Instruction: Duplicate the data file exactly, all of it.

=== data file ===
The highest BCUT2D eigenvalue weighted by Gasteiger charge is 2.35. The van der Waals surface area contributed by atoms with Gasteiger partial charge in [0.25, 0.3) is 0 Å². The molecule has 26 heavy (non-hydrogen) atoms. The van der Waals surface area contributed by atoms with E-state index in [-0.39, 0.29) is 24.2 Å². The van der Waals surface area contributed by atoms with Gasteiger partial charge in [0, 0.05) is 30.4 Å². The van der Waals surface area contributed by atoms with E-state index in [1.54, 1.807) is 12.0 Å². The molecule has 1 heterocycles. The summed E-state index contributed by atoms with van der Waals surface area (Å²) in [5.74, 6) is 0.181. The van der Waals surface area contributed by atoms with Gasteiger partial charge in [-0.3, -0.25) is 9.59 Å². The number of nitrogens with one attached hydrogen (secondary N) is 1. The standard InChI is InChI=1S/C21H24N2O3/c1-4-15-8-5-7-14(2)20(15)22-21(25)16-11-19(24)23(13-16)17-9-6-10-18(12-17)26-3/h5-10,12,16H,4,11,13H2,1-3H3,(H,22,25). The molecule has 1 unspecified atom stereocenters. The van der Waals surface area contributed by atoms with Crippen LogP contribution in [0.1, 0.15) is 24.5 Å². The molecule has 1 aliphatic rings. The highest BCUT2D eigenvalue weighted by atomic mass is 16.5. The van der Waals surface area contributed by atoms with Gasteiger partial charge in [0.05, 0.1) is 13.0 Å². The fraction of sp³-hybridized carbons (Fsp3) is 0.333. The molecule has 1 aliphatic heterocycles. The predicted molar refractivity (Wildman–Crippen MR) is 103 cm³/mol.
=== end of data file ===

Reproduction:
The highest BCUT2D eigenvalue weighted by Gasteiger charge is 2.35. The van der Waals surface area contributed by atoms with Gasteiger partial charge in [0.25, 0.3) is 0 Å². The molecule has 26 heavy (non-hydrogen) atoms. The van der Waals surface area contributed by atoms with E-state index in [-0.39, 0.29) is 24.2 Å². The van der Waals surface area contributed by atoms with Gasteiger partial charge in [0, 0.05) is 30.4 Å². The van der Waals surface area contributed by atoms with E-state index in [1.54, 1.807) is 12.0 Å². The molecule has 1 heterocycles. The summed E-state index contributed by atoms with van der Waals surface area (Å²) in [5.74, 6) is 0.181. The van der Waals surface area contributed by atoms with Gasteiger partial charge in [-0.3, -0.25) is 9.59 Å². The number of nitrogens with one attached hydrogen (secondary N) is 1. The standard InChI is InChI=1S/C21H24N2O3/c1-4-15-8-5-7-14(2)20(15)22-21(25)16-11-19(24)23(13-16)17-9-6-10-18(12-17)26-3/h5-10,12,16H,4,11,13H2,1-3H3,(H,22,25). The molecule has 1 unspecified atom stereocenters. The van der Waals surface area contributed by atoms with Crippen LogP contribution in [0.1, 0.15) is 24.5 Å². The molecule has 1 aliphatic rings. The highest BCUT2D eigenvalue weighted by atomic mass is 16.5. The van der Waals surface area contributed by atoms with Gasteiger partial charge in [0.05, 0.1) is 13.0 Å². The fraction of sp³-hybridized carbons (Fsp3) is 0.333. The molecule has 1 aliphatic heterocycles. The predicted molar refractivity (Wildman–Crippen MR) is 103 cm³/mol.